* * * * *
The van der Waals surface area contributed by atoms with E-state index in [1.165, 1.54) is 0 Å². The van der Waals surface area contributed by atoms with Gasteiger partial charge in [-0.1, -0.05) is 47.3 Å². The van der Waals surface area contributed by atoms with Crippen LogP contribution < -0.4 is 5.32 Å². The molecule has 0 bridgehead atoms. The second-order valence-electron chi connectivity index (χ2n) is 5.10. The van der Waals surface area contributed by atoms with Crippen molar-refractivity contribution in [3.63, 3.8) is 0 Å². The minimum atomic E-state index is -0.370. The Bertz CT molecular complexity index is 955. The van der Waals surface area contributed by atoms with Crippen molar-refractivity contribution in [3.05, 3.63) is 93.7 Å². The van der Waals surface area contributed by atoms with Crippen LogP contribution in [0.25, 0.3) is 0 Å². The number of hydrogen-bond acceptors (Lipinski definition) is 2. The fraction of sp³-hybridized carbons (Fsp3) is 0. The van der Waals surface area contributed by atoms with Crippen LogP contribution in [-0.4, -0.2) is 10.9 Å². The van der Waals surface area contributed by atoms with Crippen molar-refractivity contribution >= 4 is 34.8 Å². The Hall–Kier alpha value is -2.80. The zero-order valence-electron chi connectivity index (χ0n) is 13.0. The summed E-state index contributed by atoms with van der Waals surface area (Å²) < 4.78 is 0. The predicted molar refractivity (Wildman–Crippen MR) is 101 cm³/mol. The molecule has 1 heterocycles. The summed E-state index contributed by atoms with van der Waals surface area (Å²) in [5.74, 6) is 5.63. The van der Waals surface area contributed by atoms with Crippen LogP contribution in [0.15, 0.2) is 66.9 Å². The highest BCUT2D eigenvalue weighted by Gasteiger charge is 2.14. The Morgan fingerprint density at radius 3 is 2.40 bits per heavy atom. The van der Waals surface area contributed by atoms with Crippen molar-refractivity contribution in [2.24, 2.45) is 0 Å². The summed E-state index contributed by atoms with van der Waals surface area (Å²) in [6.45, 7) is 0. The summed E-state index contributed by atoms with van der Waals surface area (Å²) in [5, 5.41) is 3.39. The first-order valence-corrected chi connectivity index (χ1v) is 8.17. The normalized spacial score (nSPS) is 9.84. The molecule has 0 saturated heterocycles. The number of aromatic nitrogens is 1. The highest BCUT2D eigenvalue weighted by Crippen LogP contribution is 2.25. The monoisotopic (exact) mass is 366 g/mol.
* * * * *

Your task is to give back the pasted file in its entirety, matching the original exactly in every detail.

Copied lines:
The van der Waals surface area contributed by atoms with E-state index in [1.165, 1.54) is 0 Å². The van der Waals surface area contributed by atoms with Gasteiger partial charge in [-0.1, -0.05) is 47.3 Å². The van der Waals surface area contributed by atoms with Crippen LogP contribution < -0.4 is 5.32 Å². The molecule has 0 bridgehead atoms. The second-order valence-electron chi connectivity index (χ2n) is 5.10. The van der Waals surface area contributed by atoms with Crippen molar-refractivity contribution in [3.63, 3.8) is 0 Å². The minimum atomic E-state index is -0.370. The Bertz CT molecular complexity index is 955. The van der Waals surface area contributed by atoms with Crippen molar-refractivity contribution in [3.05, 3.63) is 93.7 Å². The van der Waals surface area contributed by atoms with Crippen LogP contribution in [0.25, 0.3) is 0 Å². The number of hydrogen-bond acceptors (Lipinski definition) is 2. The fraction of sp³-hybridized carbons (Fsp3) is 0. The van der Waals surface area contributed by atoms with Crippen LogP contribution in [-0.4, -0.2) is 10.9 Å². The van der Waals surface area contributed by atoms with Crippen molar-refractivity contribution >= 4 is 34.8 Å². The Hall–Kier alpha value is -2.80. The zero-order valence-electron chi connectivity index (χ0n) is 13.0. The summed E-state index contributed by atoms with van der Waals surface area (Å²) < 4.78 is 0. The predicted molar refractivity (Wildman–Crippen MR) is 101 cm³/mol. The molecule has 1 heterocycles. The summed E-state index contributed by atoms with van der Waals surface area (Å²) in [5.74, 6) is 5.63. The van der Waals surface area contributed by atoms with Crippen LogP contribution in [0.15, 0.2) is 66.9 Å². The highest BCUT2D eigenvalue weighted by Gasteiger charge is 2.14. The Morgan fingerprint density at radius 3 is 2.40 bits per heavy atom. The van der Waals surface area contributed by atoms with Crippen molar-refractivity contribution in [2.24, 2.45) is 0 Å². The summed E-state index contributed by atoms with van der Waals surface area (Å²) in [6.45, 7) is 0. The summed E-state index contributed by atoms with van der Waals surface area (Å²) in [5, 5.41) is 3.39. The first-order valence-corrected chi connectivity index (χ1v) is 8.17. The normalized spacial score (nSPS) is 9.84. The molecule has 0 saturated heterocycles. The number of aromatic nitrogens is 1. The highest BCUT2D eigenvalue weighted by Crippen LogP contribution is 2.25. The monoisotopic (exact) mass is 366 g/mol.